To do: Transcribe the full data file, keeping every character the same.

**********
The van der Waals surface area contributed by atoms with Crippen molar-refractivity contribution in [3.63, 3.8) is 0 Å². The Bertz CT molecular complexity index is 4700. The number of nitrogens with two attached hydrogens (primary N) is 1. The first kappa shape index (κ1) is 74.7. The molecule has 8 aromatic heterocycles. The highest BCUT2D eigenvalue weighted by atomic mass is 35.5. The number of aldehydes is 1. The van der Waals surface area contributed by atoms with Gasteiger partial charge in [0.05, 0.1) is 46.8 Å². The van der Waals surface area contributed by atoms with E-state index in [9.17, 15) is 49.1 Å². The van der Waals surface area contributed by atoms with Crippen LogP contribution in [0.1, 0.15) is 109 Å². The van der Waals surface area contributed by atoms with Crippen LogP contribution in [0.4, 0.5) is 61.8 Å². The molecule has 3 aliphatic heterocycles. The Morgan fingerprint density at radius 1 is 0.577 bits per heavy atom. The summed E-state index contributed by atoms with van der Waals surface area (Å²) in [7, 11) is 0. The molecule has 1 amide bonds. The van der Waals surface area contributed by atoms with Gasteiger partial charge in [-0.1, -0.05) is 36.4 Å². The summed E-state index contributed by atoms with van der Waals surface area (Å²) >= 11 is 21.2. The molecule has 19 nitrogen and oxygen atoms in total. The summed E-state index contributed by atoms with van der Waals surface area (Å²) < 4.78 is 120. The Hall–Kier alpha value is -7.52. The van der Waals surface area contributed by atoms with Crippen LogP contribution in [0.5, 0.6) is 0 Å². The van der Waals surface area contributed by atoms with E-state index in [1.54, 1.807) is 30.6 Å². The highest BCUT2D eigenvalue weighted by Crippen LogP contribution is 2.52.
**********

The van der Waals surface area contributed by atoms with Crippen molar-refractivity contribution in [3.63, 3.8) is 0 Å². The Bertz CT molecular complexity index is 4700. The number of nitrogens with two attached hydrogens (primary N) is 1. The first kappa shape index (κ1) is 74.7. The molecule has 8 aromatic heterocycles. The highest BCUT2D eigenvalue weighted by atomic mass is 35.5. The number of aldehydes is 1. The van der Waals surface area contributed by atoms with Gasteiger partial charge in [0.05, 0.1) is 46.8 Å². The van der Waals surface area contributed by atoms with E-state index in [9.17, 15) is 49.1 Å². The van der Waals surface area contributed by atoms with Crippen LogP contribution in [0.1, 0.15) is 109 Å². The van der Waals surface area contributed by atoms with Crippen LogP contribution in [0.4, 0.5) is 61.8 Å². The molecule has 3 aliphatic heterocycles. The Morgan fingerprint density at radius 1 is 0.577 bits per heavy atom. The summed E-state index contributed by atoms with van der Waals surface area (Å²) in [7, 11) is 0. The molecule has 1 amide bonds. The van der Waals surface area contributed by atoms with Gasteiger partial charge in [-0.1, -0.05) is 36.4 Å². The summed E-state index contributed by atoms with van der Waals surface area (Å²) >= 11 is 21.2. The molecule has 19 nitrogen and oxygen atoms in total. The summed E-state index contributed by atoms with van der Waals surface area (Å²) < 4.78 is 120. The Hall–Kier alpha value is -7.52. The van der Waals surface area contributed by atoms with Crippen LogP contribution in [0.5, 0.6) is 0 Å². The van der Waals surface area contributed by atoms with E-state index in [1.54, 1.807) is 30.6 Å². The highest BCUT2D eigenvalue weighted by Crippen LogP contribution is 2.52.